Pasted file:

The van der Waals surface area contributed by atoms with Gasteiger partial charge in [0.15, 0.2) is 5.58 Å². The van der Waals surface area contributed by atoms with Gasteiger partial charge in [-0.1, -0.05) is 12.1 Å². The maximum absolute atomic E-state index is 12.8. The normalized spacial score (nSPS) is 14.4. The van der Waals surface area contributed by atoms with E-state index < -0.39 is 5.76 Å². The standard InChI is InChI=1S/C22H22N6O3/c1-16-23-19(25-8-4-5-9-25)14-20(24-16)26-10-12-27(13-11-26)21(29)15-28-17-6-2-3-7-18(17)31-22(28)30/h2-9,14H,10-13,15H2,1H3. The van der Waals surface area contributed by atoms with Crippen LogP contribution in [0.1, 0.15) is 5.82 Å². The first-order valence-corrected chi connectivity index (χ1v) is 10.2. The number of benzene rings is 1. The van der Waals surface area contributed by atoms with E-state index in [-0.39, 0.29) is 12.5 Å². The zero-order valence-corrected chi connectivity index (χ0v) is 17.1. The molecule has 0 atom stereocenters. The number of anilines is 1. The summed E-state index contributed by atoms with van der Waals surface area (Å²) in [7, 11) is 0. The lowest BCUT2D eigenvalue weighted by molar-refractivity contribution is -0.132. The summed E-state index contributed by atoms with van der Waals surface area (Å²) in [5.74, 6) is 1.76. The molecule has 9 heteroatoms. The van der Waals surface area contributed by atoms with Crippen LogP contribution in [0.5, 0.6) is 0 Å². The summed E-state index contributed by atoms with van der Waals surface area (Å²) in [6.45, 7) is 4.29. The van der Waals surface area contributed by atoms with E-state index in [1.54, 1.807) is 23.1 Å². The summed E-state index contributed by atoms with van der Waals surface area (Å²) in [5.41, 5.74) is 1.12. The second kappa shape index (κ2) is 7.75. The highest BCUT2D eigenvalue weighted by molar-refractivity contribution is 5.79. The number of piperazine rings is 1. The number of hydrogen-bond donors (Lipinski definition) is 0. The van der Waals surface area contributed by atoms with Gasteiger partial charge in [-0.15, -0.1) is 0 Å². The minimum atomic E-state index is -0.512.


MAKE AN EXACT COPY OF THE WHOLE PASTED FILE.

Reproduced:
The van der Waals surface area contributed by atoms with Gasteiger partial charge in [0.15, 0.2) is 5.58 Å². The van der Waals surface area contributed by atoms with Gasteiger partial charge in [-0.1, -0.05) is 12.1 Å². The maximum absolute atomic E-state index is 12.8. The normalized spacial score (nSPS) is 14.4. The van der Waals surface area contributed by atoms with E-state index < -0.39 is 5.76 Å². The standard InChI is InChI=1S/C22H22N6O3/c1-16-23-19(25-8-4-5-9-25)14-20(24-16)26-10-12-27(13-11-26)21(29)15-28-17-6-2-3-7-18(17)31-22(28)30/h2-9,14H,10-13,15H2,1H3. The van der Waals surface area contributed by atoms with Crippen LogP contribution in [0.1, 0.15) is 5.82 Å². The first-order valence-corrected chi connectivity index (χ1v) is 10.2. The number of benzene rings is 1. The van der Waals surface area contributed by atoms with E-state index in [-0.39, 0.29) is 12.5 Å². The zero-order valence-corrected chi connectivity index (χ0v) is 17.1. The molecule has 0 atom stereocenters. The number of anilines is 1. The summed E-state index contributed by atoms with van der Waals surface area (Å²) in [7, 11) is 0. The lowest BCUT2D eigenvalue weighted by molar-refractivity contribution is -0.132. The summed E-state index contributed by atoms with van der Waals surface area (Å²) in [5.74, 6) is 1.76. The molecule has 9 heteroatoms. The van der Waals surface area contributed by atoms with Crippen LogP contribution in [0.5, 0.6) is 0 Å². The summed E-state index contributed by atoms with van der Waals surface area (Å²) in [6.45, 7) is 4.29. The van der Waals surface area contributed by atoms with E-state index in [1.54, 1.807) is 23.1 Å². The summed E-state index contributed by atoms with van der Waals surface area (Å²) in [5.41, 5.74) is 1.12. The second kappa shape index (κ2) is 7.75. The highest BCUT2D eigenvalue weighted by molar-refractivity contribution is 5.79. The number of piperazine rings is 1. The number of hydrogen-bond donors (Lipinski definition) is 0. The van der Waals surface area contributed by atoms with Gasteiger partial charge in [-0.15, -0.1) is 0 Å². The minimum atomic E-state index is -0.512.